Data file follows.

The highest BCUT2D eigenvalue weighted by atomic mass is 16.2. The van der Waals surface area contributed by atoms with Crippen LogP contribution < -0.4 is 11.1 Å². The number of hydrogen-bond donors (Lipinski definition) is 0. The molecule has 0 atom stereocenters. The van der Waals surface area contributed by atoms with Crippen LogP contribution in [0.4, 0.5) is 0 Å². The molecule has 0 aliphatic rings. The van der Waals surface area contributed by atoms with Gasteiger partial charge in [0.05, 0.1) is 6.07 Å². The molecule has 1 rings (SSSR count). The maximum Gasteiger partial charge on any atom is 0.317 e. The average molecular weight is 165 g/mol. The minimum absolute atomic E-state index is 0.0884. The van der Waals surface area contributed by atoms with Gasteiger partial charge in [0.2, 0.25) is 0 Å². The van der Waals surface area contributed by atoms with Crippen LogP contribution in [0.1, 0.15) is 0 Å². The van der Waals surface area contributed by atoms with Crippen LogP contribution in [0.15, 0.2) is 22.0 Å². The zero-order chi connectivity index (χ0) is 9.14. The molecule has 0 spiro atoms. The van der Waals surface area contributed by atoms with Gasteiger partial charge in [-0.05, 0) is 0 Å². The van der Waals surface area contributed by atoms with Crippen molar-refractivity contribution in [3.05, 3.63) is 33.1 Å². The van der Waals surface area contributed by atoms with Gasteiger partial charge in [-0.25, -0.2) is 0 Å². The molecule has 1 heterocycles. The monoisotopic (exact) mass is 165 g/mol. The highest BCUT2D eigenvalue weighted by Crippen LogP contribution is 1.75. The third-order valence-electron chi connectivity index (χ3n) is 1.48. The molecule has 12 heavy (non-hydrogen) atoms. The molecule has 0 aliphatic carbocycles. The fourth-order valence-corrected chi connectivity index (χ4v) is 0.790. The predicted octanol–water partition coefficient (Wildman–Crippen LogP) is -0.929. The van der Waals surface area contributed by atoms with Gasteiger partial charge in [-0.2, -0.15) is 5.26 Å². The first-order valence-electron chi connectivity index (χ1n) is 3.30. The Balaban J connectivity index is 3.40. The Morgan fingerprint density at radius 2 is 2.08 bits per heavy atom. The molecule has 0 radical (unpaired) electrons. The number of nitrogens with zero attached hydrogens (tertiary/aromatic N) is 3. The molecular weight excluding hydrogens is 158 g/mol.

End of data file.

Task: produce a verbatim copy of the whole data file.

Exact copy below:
The highest BCUT2D eigenvalue weighted by atomic mass is 16.2. The van der Waals surface area contributed by atoms with Crippen LogP contribution < -0.4 is 11.1 Å². The number of hydrogen-bond donors (Lipinski definition) is 0. The molecule has 0 atom stereocenters. The van der Waals surface area contributed by atoms with Crippen LogP contribution in [0.4, 0.5) is 0 Å². The molecule has 0 aliphatic rings. The van der Waals surface area contributed by atoms with Gasteiger partial charge in [0.05, 0.1) is 6.07 Å². The molecule has 1 rings (SSSR count). The maximum Gasteiger partial charge on any atom is 0.317 e. The average molecular weight is 165 g/mol. The minimum absolute atomic E-state index is 0.0884. The van der Waals surface area contributed by atoms with Gasteiger partial charge in [0.2, 0.25) is 0 Å². The van der Waals surface area contributed by atoms with Crippen LogP contribution in [0.1, 0.15) is 0 Å². The van der Waals surface area contributed by atoms with Crippen LogP contribution in [0.15, 0.2) is 22.0 Å². The zero-order chi connectivity index (χ0) is 9.14. The molecule has 0 spiro atoms. The van der Waals surface area contributed by atoms with Gasteiger partial charge in [-0.05, 0) is 0 Å². The van der Waals surface area contributed by atoms with Crippen molar-refractivity contribution in [3.05, 3.63) is 33.1 Å². The van der Waals surface area contributed by atoms with Gasteiger partial charge in [-0.25, -0.2) is 0 Å². The molecule has 1 heterocycles. The monoisotopic (exact) mass is 165 g/mol. The highest BCUT2D eigenvalue weighted by Crippen LogP contribution is 1.75. The third-order valence-electron chi connectivity index (χ3n) is 1.48. The molecule has 12 heavy (non-hydrogen) atoms. The molecule has 0 aliphatic carbocycles. The fourth-order valence-corrected chi connectivity index (χ4v) is 0.790. The predicted octanol–water partition coefficient (Wildman–Crippen LogP) is -0.929. The van der Waals surface area contributed by atoms with Gasteiger partial charge in [-0.2, -0.15) is 5.26 Å². The first-order valence-electron chi connectivity index (χ1n) is 3.30. The Balaban J connectivity index is 3.40. The Morgan fingerprint density at radius 2 is 2.08 bits per heavy atom. The molecule has 0 radical (unpaired) electrons. The number of nitrogens with zero attached hydrogens (tertiary/aromatic N) is 3. The molecular weight excluding hydrogens is 158 g/mol.